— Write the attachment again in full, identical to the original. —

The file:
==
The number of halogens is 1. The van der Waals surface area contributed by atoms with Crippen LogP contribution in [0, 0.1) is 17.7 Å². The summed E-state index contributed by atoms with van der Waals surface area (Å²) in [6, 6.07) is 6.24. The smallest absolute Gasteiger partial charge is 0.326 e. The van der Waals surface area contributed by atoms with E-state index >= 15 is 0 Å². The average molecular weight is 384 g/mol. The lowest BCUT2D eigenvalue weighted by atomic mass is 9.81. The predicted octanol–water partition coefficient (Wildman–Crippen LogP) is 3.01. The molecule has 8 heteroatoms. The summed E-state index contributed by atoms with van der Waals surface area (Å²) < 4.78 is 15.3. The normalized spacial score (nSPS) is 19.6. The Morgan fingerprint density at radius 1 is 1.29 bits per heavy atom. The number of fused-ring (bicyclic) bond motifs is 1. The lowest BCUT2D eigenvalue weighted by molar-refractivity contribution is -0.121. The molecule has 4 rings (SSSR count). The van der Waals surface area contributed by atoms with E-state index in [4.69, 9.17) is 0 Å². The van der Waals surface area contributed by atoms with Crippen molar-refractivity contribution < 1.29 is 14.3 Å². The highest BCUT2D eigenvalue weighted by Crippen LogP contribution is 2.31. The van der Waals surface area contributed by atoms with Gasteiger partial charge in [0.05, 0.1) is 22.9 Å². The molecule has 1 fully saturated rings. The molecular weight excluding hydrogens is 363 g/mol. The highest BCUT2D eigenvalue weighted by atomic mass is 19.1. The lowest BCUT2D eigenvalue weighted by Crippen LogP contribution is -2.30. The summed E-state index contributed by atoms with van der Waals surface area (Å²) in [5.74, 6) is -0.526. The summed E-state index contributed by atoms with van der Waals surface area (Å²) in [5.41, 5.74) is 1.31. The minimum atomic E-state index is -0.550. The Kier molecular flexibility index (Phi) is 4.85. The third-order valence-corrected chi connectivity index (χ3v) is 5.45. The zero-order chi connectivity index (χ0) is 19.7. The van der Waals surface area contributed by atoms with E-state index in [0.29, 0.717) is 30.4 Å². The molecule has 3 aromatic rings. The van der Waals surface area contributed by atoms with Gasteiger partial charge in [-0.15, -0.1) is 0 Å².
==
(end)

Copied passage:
The number of halogens is 1. The van der Waals surface area contributed by atoms with Crippen LogP contribution in [0, 0.1) is 17.7 Å². The summed E-state index contributed by atoms with van der Waals surface area (Å²) in [6, 6.07) is 6.24. The smallest absolute Gasteiger partial charge is 0.326 e. The van der Waals surface area contributed by atoms with E-state index >= 15 is 0 Å². The average molecular weight is 384 g/mol. The lowest BCUT2D eigenvalue weighted by atomic mass is 9.81. The predicted octanol–water partition coefficient (Wildman–Crippen LogP) is 3.01. The molecule has 8 heteroatoms. The summed E-state index contributed by atoms with van der Waals surface area (Å²) < 4.78 is 15.3. The normalized spacial score (nSPS) is 19.6. The Morgan fingerprint density at radius 1 is 1.29 bits per heavy atom. The number of fused-ring (bicyclic) bond motifs is 1. The lowest BCUT2D eigenvalue weighted by molar-refractivity contribution is -0.121. The molecule has 4 rings (SSSR count). The van der Waals surface area contributed by atoms with E-state index in [4.69, 9.17) is 0 Å². The van der Waals surface area contributed by atoms with Crippen molar-refractivity contribution < 1.29 is 14.3 Å². The highest BCUT2D eigenvalue weighted by Crippen LogP contribution is 2.31. The van der Waals surface area contributed by atoms with Gasteiger partial charge in [0.05, 0.1) is 22.9 Å². The molecule has 1 fully saturated rings. The molecular weight excluding hydrogens is 363 g/mol. The highest BCUT2D eigenvalue weighted by atomic mass is 19.1. The lowest BCUT2D eigenvalue weighted by Crippen LogP contribution is -2.30. The summed E-state index contributed by atoms with van der Waals surface area (Å²) in [5.74, 6) is -0.526. The summed E-state index contributed by atoms with van der Waals surface area (Å²) in [5.41, 5.74) is 1.31. The minimum atomic E-state index is -0.550. The Kier molecular flexibility index (Phi) is 4.85. The third-order valence-corrected chi connectivity index (χ3v) is 5.45. The zero-order chi connectivity index (χ0) is 19.7. The van der Waals surface area contributed by atoms with E-state index in [0.29, 0.717) is 30.4 Å². The molecule has 3 aromatic rings. The van der Waals surface area contributed by atoms with Gasteiger partial charge in [-0.15, -0.1) is 0 Å².